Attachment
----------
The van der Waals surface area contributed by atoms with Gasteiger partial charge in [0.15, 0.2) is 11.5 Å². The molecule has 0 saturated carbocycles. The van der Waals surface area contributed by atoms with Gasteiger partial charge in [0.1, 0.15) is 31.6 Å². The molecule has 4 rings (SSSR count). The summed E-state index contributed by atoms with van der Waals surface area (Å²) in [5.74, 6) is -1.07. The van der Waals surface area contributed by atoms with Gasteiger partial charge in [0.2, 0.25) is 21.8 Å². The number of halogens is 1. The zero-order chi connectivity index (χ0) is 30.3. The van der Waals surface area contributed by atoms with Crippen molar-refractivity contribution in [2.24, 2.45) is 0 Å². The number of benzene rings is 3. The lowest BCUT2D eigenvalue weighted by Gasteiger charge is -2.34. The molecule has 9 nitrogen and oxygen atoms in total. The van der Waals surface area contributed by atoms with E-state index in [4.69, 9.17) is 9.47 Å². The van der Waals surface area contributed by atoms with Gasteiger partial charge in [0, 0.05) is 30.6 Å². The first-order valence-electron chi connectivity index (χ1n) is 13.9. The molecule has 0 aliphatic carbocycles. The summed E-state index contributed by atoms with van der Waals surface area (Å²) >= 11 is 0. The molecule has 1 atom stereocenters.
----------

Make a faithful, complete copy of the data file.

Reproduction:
The van der Waals surface area contributed by atoms with Gasteiger partial charge in [0.15, 0.2) is 11.5 Å². The molecule has 0 saturated carbocycles. The van der Waals surface area contributed by atoms with Gasteiger partial charge in [0.1, 0.15) is 31.6 Å². The molecule has 4 rings (SSSR count). The summed E-state index contributed by atoms with van der Waals surface area (Å²) in [5.74, 6) is -1.07. The van der Waals surface area contributed by atoms with Gasteiger partial charge in [0.2, 0.25) is 21.8 Å². The number of halogens is 1. The zero-order chi connectivity index (χ0) is 30.3. The van der Waals surface area contributed by atoms with Crippen molar-refractivity contribution in [2.24, 2.45) is 0 Å². The number of benzene rings is 3. The lowest BCUT2D eigenvalue weighted by Gasteiger charge is -2.34. The molecule has 9 nitrogen and oxygen atoms in total. The van der Waals surface area contributed by atoms with E-state index in [4.69, 9.17) is 9.47 Å². The van der Waals surface area contributed by atoms with Gasteiger partial charge in [0, 0.05) is 30.6 Å². The first-order valence-electron chi connectivity index (χ1n) is 13.9. The molecule has 0 aliphatic carbocycles. The summed E-state index contributed by atoms with van der Waals surface area (Å²) >= 11 is 0. The molecule has 1 atom stereocenters.